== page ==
When Mary Farner ’16 prepared for her first CS50 section, she was nervous. She had never before taught a Yale course section in front of her peers — now her students.

Three weeks into classes, all 510 students enrolled in CS50, or “Introduction to Computing and Programming,” have experienced their first classroom sections, many of which were led by undergraduate learning assistants, or ULAs: Yale undergraduates who function as teaching fellows by leading sections, grading papers and holding office hours. While many peer universities, including Harvard and Georgetown, have student TAs, CS50 marks the first Yale course taught in part by other Yale undergraduates. The new ULAs face many challenges in adapting to the new role, but all ULAs interviewed described the experience as fulfilling.

“[Teaching] is not a skill we teach our students, so we spent a long time working with the staff,” said Brian Scassellati, who teaches the CS50 course at Yale.

Jason Hirschhorn, a former Harvard CS50 TA and CS50 staff head, said the team spent two weekends in the spring and a significant portion of time before the start of classes training the new ULAs. The team heads brought the ULAs into New Haven high school and elementary school classrooms to teach computer science to young students for a sort of test run.

“The most difficult part of being a TA is managing different levels of student comfort with the course material,” said CS50 ULA David McPeek ’17. “I suppose this is one of the main challenges for all teachers. It’s difficult to put yourself back into beginner’s shoes and remember that the most basic elements of a subject you think about for hours each day are non-obvious to beginners.”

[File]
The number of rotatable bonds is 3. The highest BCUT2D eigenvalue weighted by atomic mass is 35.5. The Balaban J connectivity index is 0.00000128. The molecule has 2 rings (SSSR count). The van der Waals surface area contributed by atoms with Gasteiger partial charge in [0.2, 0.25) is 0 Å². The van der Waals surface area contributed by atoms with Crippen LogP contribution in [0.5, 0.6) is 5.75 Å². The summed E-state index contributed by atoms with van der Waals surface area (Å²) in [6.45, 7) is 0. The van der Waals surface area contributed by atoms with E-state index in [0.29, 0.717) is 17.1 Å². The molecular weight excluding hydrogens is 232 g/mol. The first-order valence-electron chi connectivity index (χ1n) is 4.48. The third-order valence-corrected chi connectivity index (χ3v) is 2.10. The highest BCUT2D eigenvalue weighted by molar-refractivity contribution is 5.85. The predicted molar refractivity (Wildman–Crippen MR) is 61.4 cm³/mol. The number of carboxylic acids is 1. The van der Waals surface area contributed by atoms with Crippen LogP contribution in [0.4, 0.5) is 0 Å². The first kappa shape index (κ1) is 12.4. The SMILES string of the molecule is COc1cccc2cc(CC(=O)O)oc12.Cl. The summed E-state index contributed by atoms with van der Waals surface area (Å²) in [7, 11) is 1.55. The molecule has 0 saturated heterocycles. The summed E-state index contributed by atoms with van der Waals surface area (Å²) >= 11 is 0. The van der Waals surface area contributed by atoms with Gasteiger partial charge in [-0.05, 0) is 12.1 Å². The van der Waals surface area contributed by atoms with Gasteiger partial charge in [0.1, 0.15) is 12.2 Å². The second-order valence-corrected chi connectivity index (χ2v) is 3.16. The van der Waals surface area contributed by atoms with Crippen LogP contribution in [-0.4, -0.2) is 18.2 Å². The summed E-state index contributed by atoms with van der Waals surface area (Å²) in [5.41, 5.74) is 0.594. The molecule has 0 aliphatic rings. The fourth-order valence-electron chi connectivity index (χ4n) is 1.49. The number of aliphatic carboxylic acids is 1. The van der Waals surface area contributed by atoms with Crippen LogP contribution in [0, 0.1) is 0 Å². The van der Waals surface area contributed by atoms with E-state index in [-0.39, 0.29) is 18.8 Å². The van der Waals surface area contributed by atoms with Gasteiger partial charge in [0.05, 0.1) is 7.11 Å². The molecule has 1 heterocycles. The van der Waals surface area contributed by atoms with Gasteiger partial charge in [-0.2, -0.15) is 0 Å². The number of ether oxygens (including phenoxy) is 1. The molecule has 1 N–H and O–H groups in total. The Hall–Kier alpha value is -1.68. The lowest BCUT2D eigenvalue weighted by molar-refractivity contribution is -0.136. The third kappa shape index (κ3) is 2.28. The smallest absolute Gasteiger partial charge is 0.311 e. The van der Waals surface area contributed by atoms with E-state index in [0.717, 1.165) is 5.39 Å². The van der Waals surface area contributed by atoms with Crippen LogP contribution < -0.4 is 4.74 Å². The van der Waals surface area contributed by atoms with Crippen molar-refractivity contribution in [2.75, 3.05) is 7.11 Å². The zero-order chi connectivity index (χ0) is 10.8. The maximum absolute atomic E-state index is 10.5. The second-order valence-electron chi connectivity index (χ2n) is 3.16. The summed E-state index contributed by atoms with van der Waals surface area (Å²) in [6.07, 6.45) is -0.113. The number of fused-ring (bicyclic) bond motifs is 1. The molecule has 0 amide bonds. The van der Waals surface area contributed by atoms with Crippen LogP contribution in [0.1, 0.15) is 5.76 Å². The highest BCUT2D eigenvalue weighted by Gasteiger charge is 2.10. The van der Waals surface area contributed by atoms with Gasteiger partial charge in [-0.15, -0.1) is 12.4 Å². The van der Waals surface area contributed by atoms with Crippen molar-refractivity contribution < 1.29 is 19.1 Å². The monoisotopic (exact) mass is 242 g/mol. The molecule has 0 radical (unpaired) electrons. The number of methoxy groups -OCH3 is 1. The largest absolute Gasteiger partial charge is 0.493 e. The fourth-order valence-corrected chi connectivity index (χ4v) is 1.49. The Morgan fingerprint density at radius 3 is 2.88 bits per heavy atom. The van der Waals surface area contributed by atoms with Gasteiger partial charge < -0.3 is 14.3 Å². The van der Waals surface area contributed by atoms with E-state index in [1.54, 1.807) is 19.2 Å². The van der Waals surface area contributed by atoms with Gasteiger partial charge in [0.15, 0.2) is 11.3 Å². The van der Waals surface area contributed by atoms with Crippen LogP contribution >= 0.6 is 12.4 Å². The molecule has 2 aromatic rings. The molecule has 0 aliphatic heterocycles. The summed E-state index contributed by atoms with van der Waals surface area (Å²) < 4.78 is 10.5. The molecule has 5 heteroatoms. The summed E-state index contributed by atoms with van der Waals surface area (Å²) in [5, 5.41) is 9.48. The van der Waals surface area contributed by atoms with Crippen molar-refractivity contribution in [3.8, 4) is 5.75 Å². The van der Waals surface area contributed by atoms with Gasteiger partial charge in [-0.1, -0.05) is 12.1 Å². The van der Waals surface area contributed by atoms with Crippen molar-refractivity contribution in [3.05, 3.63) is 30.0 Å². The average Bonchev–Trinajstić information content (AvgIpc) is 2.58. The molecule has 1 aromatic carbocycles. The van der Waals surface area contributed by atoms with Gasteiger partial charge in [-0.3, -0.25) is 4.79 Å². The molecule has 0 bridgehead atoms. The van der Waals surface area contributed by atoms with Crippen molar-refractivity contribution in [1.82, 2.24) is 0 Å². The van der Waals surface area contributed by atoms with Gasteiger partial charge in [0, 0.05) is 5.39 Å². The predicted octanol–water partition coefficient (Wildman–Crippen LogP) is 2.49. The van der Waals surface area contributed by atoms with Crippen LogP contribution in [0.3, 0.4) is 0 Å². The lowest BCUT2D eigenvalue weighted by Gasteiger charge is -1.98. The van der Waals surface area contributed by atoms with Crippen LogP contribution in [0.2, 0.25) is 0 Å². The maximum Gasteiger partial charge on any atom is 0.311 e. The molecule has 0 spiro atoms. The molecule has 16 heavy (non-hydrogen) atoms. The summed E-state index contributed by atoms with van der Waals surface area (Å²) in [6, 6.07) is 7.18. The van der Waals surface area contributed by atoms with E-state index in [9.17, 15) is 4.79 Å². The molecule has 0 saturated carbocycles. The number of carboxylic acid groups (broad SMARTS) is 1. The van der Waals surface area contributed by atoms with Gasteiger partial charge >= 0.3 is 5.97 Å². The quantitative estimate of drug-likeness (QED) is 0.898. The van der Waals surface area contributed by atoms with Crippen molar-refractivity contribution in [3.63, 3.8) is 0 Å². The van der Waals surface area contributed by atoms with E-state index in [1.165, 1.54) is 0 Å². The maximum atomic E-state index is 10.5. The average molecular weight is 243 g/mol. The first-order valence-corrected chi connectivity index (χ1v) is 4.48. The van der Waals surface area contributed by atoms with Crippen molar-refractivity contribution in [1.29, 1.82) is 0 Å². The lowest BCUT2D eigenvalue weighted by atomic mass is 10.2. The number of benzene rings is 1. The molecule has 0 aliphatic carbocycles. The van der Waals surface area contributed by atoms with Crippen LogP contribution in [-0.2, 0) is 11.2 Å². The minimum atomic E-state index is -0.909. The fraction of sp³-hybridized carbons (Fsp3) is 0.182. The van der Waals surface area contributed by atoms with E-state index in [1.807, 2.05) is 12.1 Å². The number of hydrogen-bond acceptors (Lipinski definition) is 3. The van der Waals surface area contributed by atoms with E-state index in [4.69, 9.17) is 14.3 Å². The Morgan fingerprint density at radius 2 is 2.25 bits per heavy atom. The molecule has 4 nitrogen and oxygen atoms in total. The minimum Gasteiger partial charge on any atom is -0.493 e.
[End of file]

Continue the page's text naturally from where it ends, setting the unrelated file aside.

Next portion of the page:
Each week, the ULAs receive an agenda of topics they should cover in class, but the team heads understand that there are multiple ways to teach a subject. As long as the ULAs abide by the staff’s philosophy and put in the time necessary for the job, the team heads are satisfied.

ULAs interviewed said they were surprised to find that teaching their peers has come more naturally than expected, and similarly, students said being taught by ULAs of their same age has not been awkward.

“I originally thought that having a peer as a TA would be a bit weird,” said CS50 student Katherine Watson ’18 in an email. “However, that hasn’t been the case. I’ve been very impressed with my TA. She is definitely a peer, considering that she is both in my class year and residential college, but it doesn’t feel awkward. In some ways, it makes her more approachable than the alternative.”

Haohang Xu ’18 agreed, saying that she thinks her students are more comfortable with asking her questions than they would be with, for instance, a graduate student because she is their age.

CS50 has 30 sections that are each one and a half hours long — 40 minutes longer than the normal Yale section.